American Eagle Outfitters continues to grow. But investors are still not satisfied with the results.
That’s because while the retailer improved on top and bottom lines during its most recent quarter — with the steady growth of the jeans and Aerie businesses — the results were below the Street’s expectations, causing the stock to slide 6.55 percent to $14.13 at the end of Wednesday’s trading session.
The culprits: misses in men’s and women’s tops at the American Eagle brand, which led to higher markdowns.
“The team has been working hard to quickly course-correct and our focus is squarely on continuing to capitalize on the strength of our brands, accelerating the growth of Aerie, and creating shareholder value,” Jay Schottenstein, American Eagle Outfitters Inc.’ chairman and chief executive officer, said in his prepared remarks.
More specifically, Chad Kessler, American Eagle’s global brand president, said the error was in moving too fast in updating the assortment, particularly in men’s apparel.
“There’s so much around Ts and fleece as really being the defining wardrobe for this guy today with his jeans,” Kessler said on Wednesday morning’s conference call. “And we shifted a lot of the assortment to those categories and walked away from some legacy items that while they were down-trending were still meaningful in volume. And I think as we shifted, we expected that the customer would move as quickly as we did into sort of the dominance of the Ts and fleece that you see in the assortment today.
“We just need to make sure we’re more balanced going forward,” he added. “And the team has been all over that.”
Other headwinds include continued tariff tensions with China. Robert Madore, chief financial officer and executive vice president of American Eagle Outfitters, said on the conference call that the company expects a $3 million to $4 million impact in the current quarter because of the tariff situation. China represents roughly 30 percent of the company’s unit volume sourced globally, he said.
Even so, sales and profits rose during the latest quarter. Total revenues for the three-month period ending Nov. 2 increased to $1.06 billion, up from just over $1 billion during 2018’s third quarter. Income also grew to much as $186.4 million, up from $185.7 million the same time last year.
“Strong top-line performance across brands and channels led to our 19th consecutive quarter of comparable sales growth and record third-quarter revenue,” Schottenstein said. “In a tough environment, we reported [earnings per share] in line with our guidance. We continued to deliver on our strategic pillars, with Aerie and American Eagle Jeans demonstrating strong sales and profit growth.”
In fact, American Eagle’s jeans business and Aerie’s intimates businesses dominated their respective markets last quarter.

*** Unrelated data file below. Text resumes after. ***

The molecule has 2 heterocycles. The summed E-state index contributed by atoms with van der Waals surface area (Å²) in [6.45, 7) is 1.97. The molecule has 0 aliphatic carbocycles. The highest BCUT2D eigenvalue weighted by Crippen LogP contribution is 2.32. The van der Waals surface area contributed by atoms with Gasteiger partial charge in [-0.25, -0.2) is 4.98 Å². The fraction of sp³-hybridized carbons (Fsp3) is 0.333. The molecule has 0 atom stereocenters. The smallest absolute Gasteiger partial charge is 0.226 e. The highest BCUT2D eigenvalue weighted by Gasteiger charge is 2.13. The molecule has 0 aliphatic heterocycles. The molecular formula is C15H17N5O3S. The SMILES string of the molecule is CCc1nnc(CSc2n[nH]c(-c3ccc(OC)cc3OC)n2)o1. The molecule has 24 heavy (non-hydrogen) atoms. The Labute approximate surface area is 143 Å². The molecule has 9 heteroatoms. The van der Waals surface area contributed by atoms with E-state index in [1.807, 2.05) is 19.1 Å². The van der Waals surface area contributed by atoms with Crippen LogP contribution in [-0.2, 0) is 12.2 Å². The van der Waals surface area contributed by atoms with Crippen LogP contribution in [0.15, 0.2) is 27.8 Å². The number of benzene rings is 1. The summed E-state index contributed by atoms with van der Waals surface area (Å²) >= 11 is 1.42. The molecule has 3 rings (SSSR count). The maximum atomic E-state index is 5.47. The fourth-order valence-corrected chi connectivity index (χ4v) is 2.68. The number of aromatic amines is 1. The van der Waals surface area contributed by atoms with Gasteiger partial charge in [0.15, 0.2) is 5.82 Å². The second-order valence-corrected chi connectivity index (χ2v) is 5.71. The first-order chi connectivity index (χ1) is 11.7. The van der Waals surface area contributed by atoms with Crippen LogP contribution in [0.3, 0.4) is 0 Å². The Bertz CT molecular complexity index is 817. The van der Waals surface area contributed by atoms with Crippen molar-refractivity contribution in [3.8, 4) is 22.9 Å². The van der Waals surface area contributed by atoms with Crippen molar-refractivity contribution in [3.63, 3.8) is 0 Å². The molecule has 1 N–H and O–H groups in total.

Aerie’s comparable sales comps surged 20 percent. That’s on top of a 32 percent increase the same time last year.
“Aerie’s strength lies in its unique brand position and how we connect with our customers in a real authentic way,” Foyle said on the conference call. “We are a brand for real women.”
The intimates business opened 24 new stores during the quarter and is on track to open about 60 for the full fiscal year. Digital sales are growing, too, representing roughly 40 percent of Aerie sales during the quarter.
“A lot of our competitors are now following suit,” Foyle said. “It keeps us ahead of our game. We have to keep on thinking of what to do different next year and how we can keep on surprising our customer.
“I love competition,” she added. “Because it makes us think harder and sweat things out a little bit more and keeps us humble. So I welcome it.”
Madore predicted earlier this year that Aerie would likely reach billion-dollar status within the next year or year and a half.
Other growth drivers include the men’s and women’s accessories business and beauty. Schottenstein noted on the conference call that an expanded assortment of footwear is another potential opportunity for the company.
Jen Redding, an analyst at Wedbush, wrote in a note that American Eagle and Aerie were winners during this year’s Black Friday and Cyber Monday shopping weekend with their “heightened demand for Eagle’s compelling assortment, given more inclusive sizing, better ranges [and] subscription services.” The period represents a crucial selling period for retailers, marking the start of the holiday season.
In addition, American Eagle Outfitters has continued to embark on a number of collaborations. Like a streetwear collection with rapper Lil Wayne and a new line of CBD-infused beauty products. Earlier this month, the company released an apparel and accessory collection with QR codes. Consumers can contribute directly to Delivering Good, a nonprofit that works to prevent poverty, by scanning the bar codes with their smartphones.
Still, the company’s stock is down roughly 16 percent year-over-year.
“While [American Eagle Outfitters] is clearly a share-gainer, near-term pressures on [average unit retail prices] and conversion are suggesting those share gains are coming at a cost,” Kate Fitzsimons, an analyst at RBC Capital Markets, wrote in a note. “Comps and margin pressures are set to worsen in Q4 as tops execution issues step up markdowns on top of inventory carryover.”